Introduced Species in Oregon Estuaries
Introduced, or nonindigenous, species are a major threat to biodiversity worldwide. Large estuaries and embayments are particularly vulnerable to colonization by new species. Over 230 nonindigenous species have established themselves in the San Francisco Bay estuary. Not only do these exotic invaders displace native species, they also alter habitat structure and energy flow through ecosystems. For example, the Atlantic marsh grass Spartina alterniflora spreads by runners and traps sediment in its roots. Over time, this invader can transform a mudflat to a high marsh. The European green crab Carcinus maenas preys on small native clams, worms and juvenile flatfish and competes for food with native crabs, fishes and migratory seabirds.
How do these nonindigenous species get to our shores?
While aquaculture species such as the Japanese oyster, Crassostrea gigas, were introduced intentionally, they also brought with them many undesirable hitchhikers, including oyster drills. Bait worms and lobsters from the Atlantic are routinely shipped to the west coast wrapped in seaweed that harbors many small organisms, including snails and young green crabs. Once the seaweed is discarded into our bays, these foreign species can take up residence and establish new populations. Commercial ships, transporting large volumes of ballast water from one port to another, act as vectors for introducing planktonic organisms. The purple varnish clam, Nuttallia obscurata, was probably transported in ballast water from Japan to British Columbia before 1993. By 1997, it spread to Oregon, presumably via natural transport of larvae by ocean currents. Unlike chemical pollutants, introduced species reproduce and once established, are extremely difficult, if not impossible, to remove.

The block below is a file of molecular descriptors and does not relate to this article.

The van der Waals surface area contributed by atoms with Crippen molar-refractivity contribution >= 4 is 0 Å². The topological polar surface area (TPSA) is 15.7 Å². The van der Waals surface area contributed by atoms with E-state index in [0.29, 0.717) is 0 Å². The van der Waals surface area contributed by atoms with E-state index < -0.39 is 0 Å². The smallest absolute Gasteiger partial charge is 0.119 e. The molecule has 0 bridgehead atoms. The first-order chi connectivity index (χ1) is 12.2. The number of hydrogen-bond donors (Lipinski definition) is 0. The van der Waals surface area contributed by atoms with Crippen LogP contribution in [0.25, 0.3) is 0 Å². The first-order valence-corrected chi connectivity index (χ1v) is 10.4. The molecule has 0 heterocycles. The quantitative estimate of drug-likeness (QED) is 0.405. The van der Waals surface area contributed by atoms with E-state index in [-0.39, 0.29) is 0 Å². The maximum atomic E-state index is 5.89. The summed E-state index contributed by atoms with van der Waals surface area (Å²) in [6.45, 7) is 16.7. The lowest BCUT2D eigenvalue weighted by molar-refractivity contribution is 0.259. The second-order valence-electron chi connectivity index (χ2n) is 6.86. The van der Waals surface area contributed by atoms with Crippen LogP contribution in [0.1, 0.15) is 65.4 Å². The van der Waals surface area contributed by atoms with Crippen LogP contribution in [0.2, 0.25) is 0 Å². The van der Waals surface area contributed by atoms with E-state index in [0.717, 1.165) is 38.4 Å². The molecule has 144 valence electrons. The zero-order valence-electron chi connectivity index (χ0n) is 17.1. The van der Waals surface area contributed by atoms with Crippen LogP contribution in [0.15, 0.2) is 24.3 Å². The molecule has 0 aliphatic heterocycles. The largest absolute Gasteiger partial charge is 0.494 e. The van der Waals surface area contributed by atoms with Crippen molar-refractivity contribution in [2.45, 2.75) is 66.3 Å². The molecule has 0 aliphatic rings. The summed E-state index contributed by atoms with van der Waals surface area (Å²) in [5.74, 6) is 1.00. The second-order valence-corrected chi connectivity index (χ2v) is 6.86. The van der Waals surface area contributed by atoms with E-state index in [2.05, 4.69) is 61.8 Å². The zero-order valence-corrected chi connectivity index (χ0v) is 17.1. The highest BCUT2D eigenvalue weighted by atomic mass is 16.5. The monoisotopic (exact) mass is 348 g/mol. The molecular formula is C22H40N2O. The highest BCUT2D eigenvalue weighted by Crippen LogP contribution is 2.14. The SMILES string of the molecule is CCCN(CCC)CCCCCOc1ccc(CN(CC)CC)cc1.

Who are the Invaders in Oregon Estuaries?
Our goal is to summarize the present knowledge of nonindigenous species in Oregon estuaries. The list of exotic species is primarily based on surveys conducted by Jim Carlton (Coos Bay), John Chapman (Columbia River and other estuaries) and the US Environmental Protection Agency (Yaquina Bay). These studies provide evidence that well over 100 invaders have become established in Oregon's estuaries. It should be noted, however, that this figure is an underestimate because most estuaries, habitats and taxonomic groups have not been systematically sampled. For more information see:
European green crab with numbered tag.
This web page was created by Sylvia Behrens Yamada in November 2001 and updated in November 2003.
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